Volume 15, Number 4, Autumn
The Depersonalization of Creativity
Paul G. Muscari, State University College of New York at Glens Falls
The Journal of Mind and Behavior , Autumn 1994, Volume 15, Number 4, Pages 311-322, ISSN 0271-0137
Since much of modern discourse, extending from cognitivism to connectionism, has been greatly inclined to look at human behavior in relation to processes where the subjective factor plays little if any causal role, it would not be inaccurate to say that the person has been left with but a trivial part to play in the overall script. The intent of this paper is to address this theoretical disproportionality by offering a more symmetrical account of creativity C one that reconsiders the reconstructive nature and generative capabilities of the person while not ignoring the contributions of technical and scientific thought.
Requests for reprints should be sent to Paul G. Muscari, Ph.D., 28 Broadacres Road, Queensbury, New York 12804
The Unconscious: A Perspective from Sociohistorical Psychology
Carl Ratner, Humboldt State University
The Journal of Mind and Behavior , Autumn 1994, Volume 15, Number 4, Pages 323-342, ISSN 0271-0137
This article extends concepts from Vygotsky’s sociohistorical psychology to explain unconsciousness. Freud’s conception of the unconscious is criticized for minimizing the importance of social and cognitive aspects of unconsciousness. In contrast, sociohistorical psychology explains unconsciousness as emanating from social values. These social values organize the manner in which we perceive people, and therefore account for oversights and distortions in our perception of self and others. Implications for overcoming unconsciousness are also discussed according to sociohistorical psychological principles.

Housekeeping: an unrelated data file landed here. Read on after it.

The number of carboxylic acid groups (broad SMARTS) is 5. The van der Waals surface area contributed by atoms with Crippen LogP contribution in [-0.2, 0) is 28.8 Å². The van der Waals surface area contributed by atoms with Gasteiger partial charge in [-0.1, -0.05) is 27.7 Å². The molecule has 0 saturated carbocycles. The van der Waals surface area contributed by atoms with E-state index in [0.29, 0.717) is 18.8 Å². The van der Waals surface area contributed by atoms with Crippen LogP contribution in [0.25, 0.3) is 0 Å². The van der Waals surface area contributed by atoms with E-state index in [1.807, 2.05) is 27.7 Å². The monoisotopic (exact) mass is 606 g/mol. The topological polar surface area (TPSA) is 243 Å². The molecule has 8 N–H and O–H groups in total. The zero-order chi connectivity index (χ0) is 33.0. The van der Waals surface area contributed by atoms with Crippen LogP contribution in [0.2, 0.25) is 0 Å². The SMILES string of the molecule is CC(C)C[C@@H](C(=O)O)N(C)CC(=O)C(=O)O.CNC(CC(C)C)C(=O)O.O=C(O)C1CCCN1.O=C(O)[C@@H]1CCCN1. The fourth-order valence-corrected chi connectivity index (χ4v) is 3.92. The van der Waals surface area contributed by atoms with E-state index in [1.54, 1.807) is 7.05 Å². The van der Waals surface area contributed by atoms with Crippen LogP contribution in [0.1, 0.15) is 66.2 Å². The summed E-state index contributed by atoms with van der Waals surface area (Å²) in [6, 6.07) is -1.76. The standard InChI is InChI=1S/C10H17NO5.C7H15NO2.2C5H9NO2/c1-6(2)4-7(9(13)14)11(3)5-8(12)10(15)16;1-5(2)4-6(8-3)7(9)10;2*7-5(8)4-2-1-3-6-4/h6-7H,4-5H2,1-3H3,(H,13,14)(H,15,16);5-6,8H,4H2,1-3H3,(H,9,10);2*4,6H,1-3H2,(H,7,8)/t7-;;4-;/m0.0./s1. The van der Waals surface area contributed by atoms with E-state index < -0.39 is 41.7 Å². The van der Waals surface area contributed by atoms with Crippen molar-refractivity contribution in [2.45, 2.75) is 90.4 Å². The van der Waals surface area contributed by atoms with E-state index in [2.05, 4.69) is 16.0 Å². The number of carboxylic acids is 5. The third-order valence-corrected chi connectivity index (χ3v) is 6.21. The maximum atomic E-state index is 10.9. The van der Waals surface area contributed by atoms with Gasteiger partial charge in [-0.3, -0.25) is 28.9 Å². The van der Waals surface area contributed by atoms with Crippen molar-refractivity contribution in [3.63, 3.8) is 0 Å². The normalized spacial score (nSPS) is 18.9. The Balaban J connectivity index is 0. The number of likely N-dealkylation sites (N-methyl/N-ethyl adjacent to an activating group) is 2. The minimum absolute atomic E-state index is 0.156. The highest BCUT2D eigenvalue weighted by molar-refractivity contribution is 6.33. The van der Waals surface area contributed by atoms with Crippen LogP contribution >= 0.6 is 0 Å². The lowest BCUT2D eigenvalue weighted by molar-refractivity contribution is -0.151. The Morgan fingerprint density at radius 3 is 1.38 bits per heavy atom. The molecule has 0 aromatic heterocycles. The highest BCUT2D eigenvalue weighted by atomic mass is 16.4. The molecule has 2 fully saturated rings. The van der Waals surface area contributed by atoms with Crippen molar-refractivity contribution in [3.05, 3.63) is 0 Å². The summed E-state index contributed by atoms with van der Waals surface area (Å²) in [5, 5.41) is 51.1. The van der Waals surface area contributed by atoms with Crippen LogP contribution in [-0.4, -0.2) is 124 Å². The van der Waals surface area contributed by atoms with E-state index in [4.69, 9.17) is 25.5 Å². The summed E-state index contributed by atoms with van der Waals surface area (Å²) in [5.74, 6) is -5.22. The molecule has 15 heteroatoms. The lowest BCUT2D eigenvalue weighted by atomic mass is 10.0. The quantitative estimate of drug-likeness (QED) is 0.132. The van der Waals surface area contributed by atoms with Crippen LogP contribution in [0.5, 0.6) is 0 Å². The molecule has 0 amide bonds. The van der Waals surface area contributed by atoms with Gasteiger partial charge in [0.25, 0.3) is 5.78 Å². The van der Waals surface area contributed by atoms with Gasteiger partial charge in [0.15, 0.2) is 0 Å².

Requests for reprints should be sent to Carl Ratner, Psychology Department, Humboldt State University, Arcata, California 95521
How the Brain Gives Rise to Mathematics in Ontogeny and in Culture
Larry R. Vandervert, American Nonlinear Systems
The Journal of Mind and Behavior , Autumn 1994, Volume 15, Number 4, Pages 343-350, ISSN 0271-0137
Within the framework of Neurological Positivism (NP) this article describes how brain algorithms are translated into mathematics in ontogeny and in culture. The purpose is to address seemingly contradictory research findings that suggest that while mathematical axioms are innate, they are not the direct result of processes of selection. It is proposed that self-referencing feedback processes of maximum-power evolution guide the construction of algorithmic isomorphies between preadapted brain algorithms and mathematics. It is concluded that maximum-power evolution as described in NP offers mechanisms that make sense of findings that suggest that mathematical axioms are innate, yet not directly the result of selection as traditionally understood. It is concluded also that these mechanisms provide insight into the often intuitive nature of mathematical discovery.